“There are only two industries that refer to their customers as ‘users’ —illegal drugs and software.” –Edward Tufte
I RECENTLY WATCHED the Netflix documentary The Social Dilemma. It was disturbing. I’d always known that social media sites like Facebook and Twitter were tracking everything we do on their platforms. I understood the Internet adage: “If the service is free, you’re the product.”
I also knew how the underlying machine-learning algorithms, the code running in the background, was learning more and more about each of us as we and billions of other users voluntarily fed it more and more data.
But it’s much worse than I imagined. Far worse. Like, end-of-civilization-as-we-know-it type worse.
For those of you who have not yet seen The Social Dilemma, here’s some of the key points from the documentary:
- Persuasive design techniques like push notifications and the endless scroll of your newsfeed have created a dopamine-driven feedback loop that keeps you addicted to your devices.
- We are unwitting participants in the “attention extraction economy” in which social media companies monetize and profit from our attention and engagement.
- Social media companies engage in “surveillance capitalism”, which refers to the mass surveillance of our online activity and the commodification of this data for sale. Data collected on us is used to predict and influence our purchases, behaviors, and thoughts.
- Social media advertising gives anyone the ability to reach huge numbers of people with ease, giving bad actors the tools to sow unrest and fuel political divisions.
- Algorithms promote content that sparks outrage, hate, and amplifies biases.
We’ve constructed a daunting digital behemoth from silicon and precious metals mined from the earth, from computer code and binary bits of 0s and 1s flying around the globe at the speed of light, from artificially intelligent algorithms that work day and night to modify and shape our behavior.
You and I are mere Davids to these social media Goliaths. But unlike the Biblical David, we will not defeat this Goliath in a fight. There is only one solution to our social dilemma — disengagement.
“To free yourself, to be more authentic, to be less addicted, to be less manipulated, to be less paranoid…for all these marvelous reasons, delete your [social media] accounts,” writes Jaron Lanier in his 2018 book with the lengthy but provocative title Ten Arguments for Deleting Your Social Media Accounts Right Now.
Lanier is a Renaissance Man for the 21st century. He’s a computer scientist, composer, artist, and author who has written numerous articles and books about the impact of technology on human culture.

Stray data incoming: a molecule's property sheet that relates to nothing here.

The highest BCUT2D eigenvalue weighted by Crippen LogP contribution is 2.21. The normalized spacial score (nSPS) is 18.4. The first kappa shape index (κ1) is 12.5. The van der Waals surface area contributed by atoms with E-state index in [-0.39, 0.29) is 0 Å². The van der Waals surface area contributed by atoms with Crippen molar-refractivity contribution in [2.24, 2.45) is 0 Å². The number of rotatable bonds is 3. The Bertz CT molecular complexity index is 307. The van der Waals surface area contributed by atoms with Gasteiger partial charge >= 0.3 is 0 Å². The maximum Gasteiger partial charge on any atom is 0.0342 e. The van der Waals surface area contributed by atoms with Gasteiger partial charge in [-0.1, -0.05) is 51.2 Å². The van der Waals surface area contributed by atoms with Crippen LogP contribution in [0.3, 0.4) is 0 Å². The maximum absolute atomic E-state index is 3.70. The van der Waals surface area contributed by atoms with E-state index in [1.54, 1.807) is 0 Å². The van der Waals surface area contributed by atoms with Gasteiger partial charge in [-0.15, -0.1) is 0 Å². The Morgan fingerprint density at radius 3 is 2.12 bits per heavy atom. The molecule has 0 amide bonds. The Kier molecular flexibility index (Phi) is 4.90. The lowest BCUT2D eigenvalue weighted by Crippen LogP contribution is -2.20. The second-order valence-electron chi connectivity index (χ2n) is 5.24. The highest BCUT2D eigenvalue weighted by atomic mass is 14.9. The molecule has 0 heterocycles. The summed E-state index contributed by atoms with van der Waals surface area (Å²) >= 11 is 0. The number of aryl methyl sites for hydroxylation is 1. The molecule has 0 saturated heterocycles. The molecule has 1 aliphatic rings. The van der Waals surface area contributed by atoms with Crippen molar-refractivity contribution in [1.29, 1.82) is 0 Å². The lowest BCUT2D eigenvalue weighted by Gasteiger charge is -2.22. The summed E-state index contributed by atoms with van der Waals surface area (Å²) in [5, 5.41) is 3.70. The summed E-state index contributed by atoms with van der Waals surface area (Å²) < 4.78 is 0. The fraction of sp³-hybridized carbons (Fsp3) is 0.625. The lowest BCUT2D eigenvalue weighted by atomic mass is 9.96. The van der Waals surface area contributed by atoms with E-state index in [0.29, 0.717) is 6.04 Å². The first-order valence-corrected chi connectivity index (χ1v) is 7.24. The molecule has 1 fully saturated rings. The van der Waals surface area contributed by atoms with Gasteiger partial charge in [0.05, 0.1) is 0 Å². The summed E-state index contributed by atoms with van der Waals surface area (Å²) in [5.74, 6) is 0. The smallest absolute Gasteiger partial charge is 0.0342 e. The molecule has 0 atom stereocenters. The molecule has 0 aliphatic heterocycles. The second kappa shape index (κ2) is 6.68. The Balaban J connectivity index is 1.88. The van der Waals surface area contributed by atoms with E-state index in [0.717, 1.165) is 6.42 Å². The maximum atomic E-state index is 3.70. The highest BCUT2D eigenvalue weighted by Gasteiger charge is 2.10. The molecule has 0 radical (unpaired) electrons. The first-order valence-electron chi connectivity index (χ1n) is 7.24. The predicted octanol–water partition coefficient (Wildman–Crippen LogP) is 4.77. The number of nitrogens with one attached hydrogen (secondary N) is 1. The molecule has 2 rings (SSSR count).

Ten Arguments reads like a manifesto and a self-help book got together and had a baby. I highly recommend it.
Here’s Lanier’s 10 arguments for why you should delete your social media accounts:
1) You are losing your free will.
We’re tracked, measured, and manipulated by algorithms gorging on our data. The goal is more and more engagement. “Addiction gradually turns you into a zombie. Zombies don’t have free will.”
2) Quitting social media is the most finely targeted way to resist the insanity of our times.
Your feeds are constantly tweaked to influence your behavior. Negative emotions are amplified. It’s a BUMMER machine: “Behaviors of Users Modified and Made into an Empire for Rent”.
3) Social media is making you an asshole.
If you’re an asshole, social media will amplify that. But even if you’re a nice person, social media will tug at “a nasty thing inside yourself, an insecurity, a sense of low self-esteem, a yearning to lash out, to swat someone down”.
4) Social media is undermining truth.
Fake news, fake viral videos, fake users, real users being disingenuous, fake product reviews, fake conspiracy theories. The truth is washed away by this daily deluge of fakery.
5) Social media is making what you say meaningless.
Everything is mashed up and decontextualized online. “When context is surrendered to the platform, communication and culture become petty, shallow, predictable.”
6) Social media is destroying your capacity for empathy.
The world you see via your feed is invisible to the people who don’t understand you. You’re a foreigner to their world-view. An outsider. The “other”. This goes both ways.
7) Social media is making you unhappy.
It’s a stupid competition that you signed up for when you signed up for your account and had zero followers and zero “likes”. Social media is architected to create social competition and anxiety. It taps into your brain’s deepest programming to keep you engaged, keep you addicted, even if it makes you unhappy.
8) Social media doesn’t want you to have economic dignity.
You provide social media companies with your data and they profit from it. You are a cog in their money-making machine.
9) Social media is making politics impossible.
If 2020 hasn’t proven this point, I don’t know what else will. No useful political interactions occur on social media platforms, especially among politicians.
10) Social media hates your soul.
A bit extravagant but to some degree engaging in social media does feel like a deal with the devil in which you sacrifice your free will and parts of yourself to “the platform”. Social media doesn’t hate your soul but it will eat it if you’re not wary.
Confession time: I have not deleted all of my social media accounts but I have vastly reduced my engagement. I’m happier, healthier, and more productive because of it.
It’s not any one thing in isolation that has made social media a scourge upon society. It’s the pernicious collective of all its moving parts and purposes.
Perhaps if we all disengaged from social media we would start behaving more like a nation of people rather than warring gangs of “users” led by whomever has risen to the level of being the biggest asshole.